Skip directly to Accessibility Notice
  • Emerging Markets Debt Daily

    Kudos to Turkey’s Vigilant Central Bank

    blog-van-eck-views-author-details (Natalia Gurushina),
    January 16, 2019
     

    The Turkish lira rallied on the central bank’s decision to keep its key rate on hold and maintain a hawkish bias. Argentina’s disinflation is on firmer footing. China addresses liquidity concerns with the largest ever repo provision.

    The Turkish lira reacted very positively to the central bank’s decision to keep both its policy rate (24%) and hawkish bias unchanged this morning. The central bank’s intention to hike again if necessary was particularly reassuring, given that higher tobacco taxes and additional stimulus in the run up to the local elections may push Q1 inflation higher (offsetting the extension of tax cuts and lower energy prices).

    Argentina’s disinflation appears to be on firmer footing these days. Headline inflation moderated a bit more than expected in December – to 2.6% month-on-month and 47.6% year-on-year – and deceleration was widespread. The diffusion index1 fell to a mere 8.3% in December, compared to around 70% just a few months ago. Still, we expect the central bank to stay alert. Core inflation continued to rise on a year-on-year basis in December (47.7%), and planned increases in regulated tariffs and the wage negotiations may increase inflation pressures going forward.

    China’s massive liquidity injection caught the market’s attention this morning. The central bank’s CNY570B repo provision was the largest on record (see chart below). The main purpose was to satisfy holiday and tax liquidity demand, but many commentators discussed the People’s Bank of China’s (PBoC’s) move in the context of slowing domestic activity. Regarding the latter, the central bank’s stance on the benchmark rate cuts may be changing. Earlier this week, the PBoC signaled that such cuts are no longer ruled out and that the exchange rate is no longer a constraint.

     

    Chart at a Glance

    China Lending: New Loans Up, Shadow Financing Down

    Source: Bloomberg LP

  • IMPORTANT DEFINITIONS & DISCLOSURES  

    PMI – Purchasing Managers’ Index: economic indicators derived from monthly surveys of private sector companies; ISM – Institute for Supply Management PMI: ISM releases an index based on more than 400 purchasing and supply managers surveys; both in the manufacturing and non-manufacturing industries; CPI – Consumer Price Index: an index of the variation in prices paid by typical consumers for retail goods and other items; PPI – Producer Price Index: a family of indexes that measures the average change in selling prices received by domestic producers of goods and services over time; PCE inflation – Personal Consumption Expenditures Price Index: one measure of U.S. inflation, tracking the change in prices of goods and services purchased by consumers throughout the economy; MSCI – Morgan Stanley Capital International: an American provider of equity, fixed income, hedge fund stock market indexes, and equity portfolio analysis tools; VIX – CBOE Volatility Index: an index created by the Chicago Board Options Exchange (CBOE), which shows the market's expectation of 30-day volatility. It is constructed using the implied volatilities on S&P 500 index options.; GBI-EM – JP Morgan’s Government Bond Index – Emerging Markets: comprehensive emerging market debt benchmarks that track local currency bonds issued by Emerging market governments.; EMBI – JP Morgan’s Emerging Market Bond Index: JP Morgan's index of dollar-denominated sovereign bonds issued by a selection of emerging market countries; EMBIG - JP Morgan’s Emerging Market Bond Index Global: tracks total returns for traded external debt instruments in emerging markets.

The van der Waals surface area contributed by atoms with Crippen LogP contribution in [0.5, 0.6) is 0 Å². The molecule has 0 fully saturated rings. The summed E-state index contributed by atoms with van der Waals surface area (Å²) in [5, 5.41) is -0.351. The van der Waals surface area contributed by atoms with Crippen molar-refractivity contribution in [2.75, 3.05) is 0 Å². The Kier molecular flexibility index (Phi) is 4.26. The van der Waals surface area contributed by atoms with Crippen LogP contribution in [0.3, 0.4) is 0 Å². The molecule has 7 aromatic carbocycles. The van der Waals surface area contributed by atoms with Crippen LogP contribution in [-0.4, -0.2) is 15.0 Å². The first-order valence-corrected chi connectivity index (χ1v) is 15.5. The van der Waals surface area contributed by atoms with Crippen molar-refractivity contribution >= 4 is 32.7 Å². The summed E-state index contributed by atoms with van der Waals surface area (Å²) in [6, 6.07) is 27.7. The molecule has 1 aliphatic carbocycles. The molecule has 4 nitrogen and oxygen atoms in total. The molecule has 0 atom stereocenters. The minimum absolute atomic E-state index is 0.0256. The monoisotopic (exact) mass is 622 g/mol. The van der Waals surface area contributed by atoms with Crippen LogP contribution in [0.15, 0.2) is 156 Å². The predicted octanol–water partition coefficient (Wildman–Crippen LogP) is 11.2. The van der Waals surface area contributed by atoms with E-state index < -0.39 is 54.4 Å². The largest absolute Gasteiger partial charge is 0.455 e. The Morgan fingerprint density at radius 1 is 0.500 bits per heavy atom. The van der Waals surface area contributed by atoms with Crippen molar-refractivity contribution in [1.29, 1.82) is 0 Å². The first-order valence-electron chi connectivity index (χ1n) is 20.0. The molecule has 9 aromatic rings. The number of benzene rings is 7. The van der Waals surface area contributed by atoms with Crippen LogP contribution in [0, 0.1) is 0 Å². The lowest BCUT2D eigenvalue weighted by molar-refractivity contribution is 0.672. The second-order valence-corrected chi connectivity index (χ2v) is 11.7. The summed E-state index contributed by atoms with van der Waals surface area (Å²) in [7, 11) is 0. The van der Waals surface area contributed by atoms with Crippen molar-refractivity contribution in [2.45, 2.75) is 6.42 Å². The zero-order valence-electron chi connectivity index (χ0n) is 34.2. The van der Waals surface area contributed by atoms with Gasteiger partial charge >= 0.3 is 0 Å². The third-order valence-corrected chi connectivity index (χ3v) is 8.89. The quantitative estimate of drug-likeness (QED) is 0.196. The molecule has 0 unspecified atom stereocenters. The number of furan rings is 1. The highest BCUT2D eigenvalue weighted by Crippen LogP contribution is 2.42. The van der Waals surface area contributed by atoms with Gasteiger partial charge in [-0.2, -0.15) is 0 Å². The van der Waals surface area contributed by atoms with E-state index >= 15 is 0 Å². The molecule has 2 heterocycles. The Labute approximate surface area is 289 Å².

The information presented does not involve the rendering of personalized investment, financial, legal, or tax advice. This is not an offer to buy or sell, or a solicitation of any offer to buy or sell any of the securities mentioned herein. Certain statements contained herein may constitute projections, forecasts and other forward looking statements, which do not reflect actual results. Certain information may be provided by third-party sources and, although believed to be reliable, it has not been independently verified and its accuracy or completeness cannot be guaranteed. Any opinions, projections, forecasts, and forward-looking statements presented herein are valid as the date of this communication and are subject to change.

    Investing in international markets carries risks such as currency fluctuation, regulatory risks, economic and political instability. Emerging markets involve heightened risks related to the same factors as well as increased volatility, lower trading volume, and less liquidity. Emerging markets can have greater custodial and operational risks, and less developed legal and accounting systems than developed markets.

    All investing is subject to risk, including the possible loss of the money you invest. As with any investment strategy, there is no guarantee that investment objectives will be met and investors may lose money. Diversification does not ensure a profit or protect against a loss in a declining market. Past performance is no guarantee of future performance.